Here are the top news stories you need to know to start your day from your friends at NBC10.
TODAY'S TOP STORY
At Trial, Experts Debate Drug Cosby Gave to His Accuser: It's long been one of the most enduring mysteries of Bill Cosby's sexual assault case: What drug did he give his chief accuser on the night she says he molested her? Cosby has insisted he handed 1 ½ tablets of the over-the-counter cold and allergy medicine Benadryl to Andrea Constand to help her relax before their sexual encounter at his home outside Philadelphia more than a dozen years ago. Constand testified he gave her three small blue pills that left her incapacitated and unable to resist as he molested her. A pair of drug experts — one for the prosecution, one for the defense — testified at the TV star's retrial Thursday that paralysis isn't known to be a side effect of Benadryl, though its active ingredient can cause drowsiness and muscle weakness, among other side effects. And Cosby's expert, Harry Milman, said he doesn't know of any small blue pill that could have produced the symptoms that Constand described.
WHAT YOU MISSED YESTERDAY
Father Shoot 9 Times Manages to Drive to Get Help for Toddler: A young father was somehow able to drive a couple blocks to a Southwest Philadelphia police station after a gunman opened fire on him and his 1-year-old, leaving both fighting for their lives after being shot multiple times Wednesday night. The 21-year-old man had just secured his 21-month-old son into a car seat in his Dodge Charger at 67th and Trinity streets around 8:35 p.m. when a gunman approached them and opened fire, police said. The father was shot nine times throughout his body while his son was shot three times in the chest abdomen and hip, police said. The father drove his car about two blocks to a nearby police station at 67th Street and Woodland Avenue where he got out of his car and asked for help. Officers rushed to the car to find the wounded boy in his rear child seat, police said. The father was listed in stable condition at Penn Presbyterian Hospital while the son was rushed to Children's Hospital of Philadelphia in critical condition, police said.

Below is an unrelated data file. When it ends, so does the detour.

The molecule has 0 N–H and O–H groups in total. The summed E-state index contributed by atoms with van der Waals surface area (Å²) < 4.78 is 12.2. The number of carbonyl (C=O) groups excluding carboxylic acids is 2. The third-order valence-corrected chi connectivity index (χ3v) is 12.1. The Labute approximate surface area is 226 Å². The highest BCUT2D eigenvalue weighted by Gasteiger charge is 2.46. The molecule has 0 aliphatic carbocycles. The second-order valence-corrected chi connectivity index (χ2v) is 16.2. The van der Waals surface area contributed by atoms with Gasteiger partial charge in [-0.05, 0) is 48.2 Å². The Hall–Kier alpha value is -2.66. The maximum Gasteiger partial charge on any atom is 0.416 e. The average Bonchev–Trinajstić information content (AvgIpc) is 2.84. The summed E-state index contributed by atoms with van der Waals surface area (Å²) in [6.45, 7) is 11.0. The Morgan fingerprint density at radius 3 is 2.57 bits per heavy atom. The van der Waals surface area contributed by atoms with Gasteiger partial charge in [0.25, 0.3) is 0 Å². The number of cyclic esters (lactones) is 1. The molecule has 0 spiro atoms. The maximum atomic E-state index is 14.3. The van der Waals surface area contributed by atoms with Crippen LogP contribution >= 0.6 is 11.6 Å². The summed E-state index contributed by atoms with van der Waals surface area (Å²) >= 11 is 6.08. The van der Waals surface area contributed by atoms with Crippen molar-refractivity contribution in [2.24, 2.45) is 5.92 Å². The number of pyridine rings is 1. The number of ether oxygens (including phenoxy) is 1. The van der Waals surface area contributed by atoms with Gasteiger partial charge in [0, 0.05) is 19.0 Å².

YOUR FIRST ALERT FORECAST
Friday is expected to be partly sunny with temperatures nearing 50 degrees. Gusty winds continue Friday. Sunshine is expected for Saturday and Sunday with temperatures in the 60s. Monday and Tuesday are also expected to see some sun with temperatures in the 60s. Wednesday could see some rain. Get your full NBC10 First Alert forecast here.
Not Guilty Plea in NJ Radio Show Host's Murder-for-Hire: A man charged in the death of a radio host who authorities say was killed to keep her from exposing a drug distribution ring her doctor husband was running with an outlaw biker gang has pleaded not guilty to murder and other counts. Ferdinand Augello made his court appearance Thursday. Atlantic County prosecutors say Augello and James Kauffman plotted to kill April Kauffman, who was fatally shot inside the couple's Linwood home in May 2012. Augello is also charged with trying to have James Kauffman killed behind bars to prevent him from coming to trial. James Kauffman was found dead in his jail cell in January in an apparent suicide.
AROUND THE WORLD
Kushner Cos. Subpoenaed by Feds after AP Report: The Kushner Cos. confirmed Thursday it was subpoenaed by federal prosecutors for information related to an Associated Press report that the company filed dozens of false documents about its buildings in New York City. The real estate company issued a statement saying it has "nothing to hide and is cooperating fully with all legitimate requests for information, including this subpoena." The statement said the federal subpoena came last month, just a day after the AP reported the Kushner Cos. routinely filed false paperwork with the city stating it had zero rent-regulated tenants in buildings across the city when, in fact, it had hundreds. The AP report covered a three-year period when the real estate company was run by Jared Kushner, President Donald Trump's son-in-law who is now a senior adviser. Tenant advocates say such false filings allow landlords to avoid heightened city oversight designed to keep lower-paying, rent-regulated tenants from being harassed during construction and pressured to leave, freeing up apartments for higher-paying residents. Kushner Cos. told the AP at the time of its report that the company outsources preparation of construction permit applications and fixes any mistakes immediately. Records show the company did file some amended documents, often more than a year later.
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